About 120 people had to be evacuated from a plant in Wales producing the Oxford-AstraZeneca shots in January after Anthony Collins, 54, sent a suspicious package there. The British army’s bomb disposal unit was called and production of the vaccine was halted, but the batch was salvaged later after bomb experts found no explosives in the parcel.
Detective Inspector Adam Marshall said Collins “was fully aware of the impact his actions would have and chose to impede the vaccine rollout when the program was still in its infancy.”
Authorities also intercepted similar packages Collins sent to Prime Minister Boris Johnson’s office, a laboratory in Wuhan and a U.S. Air Force base in England.
His defense lawyer Janice Brennan said Collins had a diagnosed personality disorder and had long been obsessed with sending letters and parcels. He had developed an “obsessive interest” in COVID-19 and vaccines, she added.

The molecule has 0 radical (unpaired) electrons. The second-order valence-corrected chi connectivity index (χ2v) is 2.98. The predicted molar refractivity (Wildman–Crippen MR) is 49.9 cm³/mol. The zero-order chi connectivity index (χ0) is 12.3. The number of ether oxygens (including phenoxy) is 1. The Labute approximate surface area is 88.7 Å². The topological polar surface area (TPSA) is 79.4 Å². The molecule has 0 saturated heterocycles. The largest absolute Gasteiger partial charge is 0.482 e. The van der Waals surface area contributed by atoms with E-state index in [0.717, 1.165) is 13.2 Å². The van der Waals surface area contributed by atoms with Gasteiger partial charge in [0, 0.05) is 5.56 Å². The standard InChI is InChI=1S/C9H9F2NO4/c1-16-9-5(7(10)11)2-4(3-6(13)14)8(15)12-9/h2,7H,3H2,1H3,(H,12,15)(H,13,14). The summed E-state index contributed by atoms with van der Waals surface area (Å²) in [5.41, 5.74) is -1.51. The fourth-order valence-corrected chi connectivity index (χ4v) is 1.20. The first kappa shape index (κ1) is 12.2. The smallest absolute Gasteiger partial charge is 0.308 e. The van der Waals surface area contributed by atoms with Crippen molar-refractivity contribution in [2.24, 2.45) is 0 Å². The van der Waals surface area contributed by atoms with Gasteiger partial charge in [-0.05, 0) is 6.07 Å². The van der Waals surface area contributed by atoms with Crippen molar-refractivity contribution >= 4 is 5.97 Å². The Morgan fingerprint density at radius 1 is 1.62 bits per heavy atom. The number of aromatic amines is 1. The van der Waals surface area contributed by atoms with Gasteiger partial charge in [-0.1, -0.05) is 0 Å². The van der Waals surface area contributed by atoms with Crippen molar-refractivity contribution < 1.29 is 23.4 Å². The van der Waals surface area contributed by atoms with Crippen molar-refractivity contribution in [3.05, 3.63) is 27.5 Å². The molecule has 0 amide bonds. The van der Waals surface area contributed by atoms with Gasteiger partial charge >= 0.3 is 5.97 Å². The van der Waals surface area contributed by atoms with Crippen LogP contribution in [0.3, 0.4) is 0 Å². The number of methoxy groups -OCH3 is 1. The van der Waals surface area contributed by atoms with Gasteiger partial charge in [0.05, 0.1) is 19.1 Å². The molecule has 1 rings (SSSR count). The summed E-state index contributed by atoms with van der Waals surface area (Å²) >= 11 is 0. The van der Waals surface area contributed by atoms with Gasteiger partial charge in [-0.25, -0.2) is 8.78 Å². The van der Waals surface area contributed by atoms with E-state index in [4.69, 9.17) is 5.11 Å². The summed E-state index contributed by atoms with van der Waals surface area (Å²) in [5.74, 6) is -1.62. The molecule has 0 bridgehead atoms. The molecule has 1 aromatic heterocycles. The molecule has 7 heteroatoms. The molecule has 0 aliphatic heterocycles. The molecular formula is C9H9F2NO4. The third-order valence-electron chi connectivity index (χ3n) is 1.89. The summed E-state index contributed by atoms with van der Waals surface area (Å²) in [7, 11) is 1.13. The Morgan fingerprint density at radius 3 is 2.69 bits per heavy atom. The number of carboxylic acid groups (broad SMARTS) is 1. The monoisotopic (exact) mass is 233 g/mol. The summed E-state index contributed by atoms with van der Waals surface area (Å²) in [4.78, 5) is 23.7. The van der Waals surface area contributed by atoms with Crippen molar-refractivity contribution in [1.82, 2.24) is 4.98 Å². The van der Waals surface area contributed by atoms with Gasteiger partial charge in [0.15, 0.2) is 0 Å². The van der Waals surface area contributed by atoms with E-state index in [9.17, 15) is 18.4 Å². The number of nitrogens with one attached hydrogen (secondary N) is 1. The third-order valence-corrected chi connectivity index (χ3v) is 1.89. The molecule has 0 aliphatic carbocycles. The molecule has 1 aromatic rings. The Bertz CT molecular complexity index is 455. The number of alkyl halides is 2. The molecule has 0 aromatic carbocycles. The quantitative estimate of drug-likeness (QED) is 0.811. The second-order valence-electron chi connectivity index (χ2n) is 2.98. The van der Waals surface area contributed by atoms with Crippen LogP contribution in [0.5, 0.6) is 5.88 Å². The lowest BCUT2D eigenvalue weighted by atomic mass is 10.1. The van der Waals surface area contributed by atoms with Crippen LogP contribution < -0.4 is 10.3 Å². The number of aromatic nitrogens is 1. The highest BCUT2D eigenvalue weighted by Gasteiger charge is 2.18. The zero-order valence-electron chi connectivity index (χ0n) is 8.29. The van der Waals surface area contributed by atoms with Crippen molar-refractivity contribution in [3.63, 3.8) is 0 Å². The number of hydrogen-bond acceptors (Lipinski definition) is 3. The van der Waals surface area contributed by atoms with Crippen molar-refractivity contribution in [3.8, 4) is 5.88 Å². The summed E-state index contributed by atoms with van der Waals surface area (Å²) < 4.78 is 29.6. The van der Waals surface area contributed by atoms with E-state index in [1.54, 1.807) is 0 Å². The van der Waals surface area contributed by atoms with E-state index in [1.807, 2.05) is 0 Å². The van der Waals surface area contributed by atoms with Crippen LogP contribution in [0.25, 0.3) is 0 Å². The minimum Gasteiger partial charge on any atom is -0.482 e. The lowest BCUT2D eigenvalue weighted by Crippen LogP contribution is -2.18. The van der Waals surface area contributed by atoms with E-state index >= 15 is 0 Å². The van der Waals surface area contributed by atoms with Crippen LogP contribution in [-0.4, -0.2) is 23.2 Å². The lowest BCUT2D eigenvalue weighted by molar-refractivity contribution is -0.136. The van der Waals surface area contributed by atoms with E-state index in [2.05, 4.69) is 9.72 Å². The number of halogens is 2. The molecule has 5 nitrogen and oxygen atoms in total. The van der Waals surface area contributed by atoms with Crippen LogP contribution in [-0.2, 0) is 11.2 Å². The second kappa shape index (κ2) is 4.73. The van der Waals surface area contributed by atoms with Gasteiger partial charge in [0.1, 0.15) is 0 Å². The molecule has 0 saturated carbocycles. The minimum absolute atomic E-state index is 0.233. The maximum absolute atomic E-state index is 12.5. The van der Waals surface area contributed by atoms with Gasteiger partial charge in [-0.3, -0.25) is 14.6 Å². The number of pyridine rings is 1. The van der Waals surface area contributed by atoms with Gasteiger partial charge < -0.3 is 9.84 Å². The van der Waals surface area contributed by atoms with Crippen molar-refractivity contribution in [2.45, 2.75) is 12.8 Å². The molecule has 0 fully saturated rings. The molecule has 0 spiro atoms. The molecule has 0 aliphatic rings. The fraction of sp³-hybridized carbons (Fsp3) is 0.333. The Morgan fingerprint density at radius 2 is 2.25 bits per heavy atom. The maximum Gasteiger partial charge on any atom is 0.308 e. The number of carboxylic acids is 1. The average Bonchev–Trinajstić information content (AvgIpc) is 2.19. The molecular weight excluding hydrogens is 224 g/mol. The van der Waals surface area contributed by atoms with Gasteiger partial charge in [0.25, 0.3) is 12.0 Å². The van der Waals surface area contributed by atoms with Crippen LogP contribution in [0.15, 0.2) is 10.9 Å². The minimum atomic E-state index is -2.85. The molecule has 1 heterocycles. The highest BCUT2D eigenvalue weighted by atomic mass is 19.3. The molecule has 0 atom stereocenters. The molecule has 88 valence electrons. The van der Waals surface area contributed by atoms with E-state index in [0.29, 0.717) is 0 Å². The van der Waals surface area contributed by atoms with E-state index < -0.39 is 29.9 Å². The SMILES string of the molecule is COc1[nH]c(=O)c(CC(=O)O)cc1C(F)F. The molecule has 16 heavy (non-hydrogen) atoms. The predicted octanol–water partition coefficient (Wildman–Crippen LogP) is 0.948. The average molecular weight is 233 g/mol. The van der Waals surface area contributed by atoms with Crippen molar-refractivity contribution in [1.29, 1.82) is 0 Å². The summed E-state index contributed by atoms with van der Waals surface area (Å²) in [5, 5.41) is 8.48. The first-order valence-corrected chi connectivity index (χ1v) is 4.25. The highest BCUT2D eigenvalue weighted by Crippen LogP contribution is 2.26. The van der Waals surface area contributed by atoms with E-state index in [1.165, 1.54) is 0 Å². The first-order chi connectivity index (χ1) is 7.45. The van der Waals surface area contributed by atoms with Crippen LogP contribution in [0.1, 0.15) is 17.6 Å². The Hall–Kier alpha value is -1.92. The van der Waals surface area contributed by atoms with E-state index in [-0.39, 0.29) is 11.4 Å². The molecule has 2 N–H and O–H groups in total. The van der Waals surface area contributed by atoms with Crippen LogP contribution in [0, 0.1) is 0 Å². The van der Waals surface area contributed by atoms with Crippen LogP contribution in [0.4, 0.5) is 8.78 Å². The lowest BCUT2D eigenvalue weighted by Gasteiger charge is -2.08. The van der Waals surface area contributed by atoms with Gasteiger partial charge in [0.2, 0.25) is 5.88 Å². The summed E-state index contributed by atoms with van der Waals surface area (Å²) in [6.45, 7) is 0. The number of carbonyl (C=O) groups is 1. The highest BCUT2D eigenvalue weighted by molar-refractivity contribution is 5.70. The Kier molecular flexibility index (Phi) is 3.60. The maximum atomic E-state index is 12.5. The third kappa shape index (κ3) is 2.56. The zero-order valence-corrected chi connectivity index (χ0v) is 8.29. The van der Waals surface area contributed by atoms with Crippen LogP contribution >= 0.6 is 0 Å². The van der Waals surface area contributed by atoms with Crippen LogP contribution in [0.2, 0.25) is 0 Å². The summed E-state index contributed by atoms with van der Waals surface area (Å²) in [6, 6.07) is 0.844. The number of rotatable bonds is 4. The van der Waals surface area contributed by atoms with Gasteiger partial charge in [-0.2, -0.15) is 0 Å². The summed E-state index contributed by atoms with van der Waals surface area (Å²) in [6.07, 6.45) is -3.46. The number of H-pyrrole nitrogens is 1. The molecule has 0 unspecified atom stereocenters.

But Judge David Griffith-Jones said Collins deliberately sent a bomb hoax “knowing perfectly well that it would cause fear and mayhem.”
When arrested, Collins told police that the package — which contained a calculator, a garden glove, four batteries among other items — was meant to help scientists and the government cope with COVID-19.
The judge said Collins' insistence that he intended to help was “childish and quite perverse.”
He sentenced Collins to 27 months in prison, with time that he had already spent in custody to be deducted.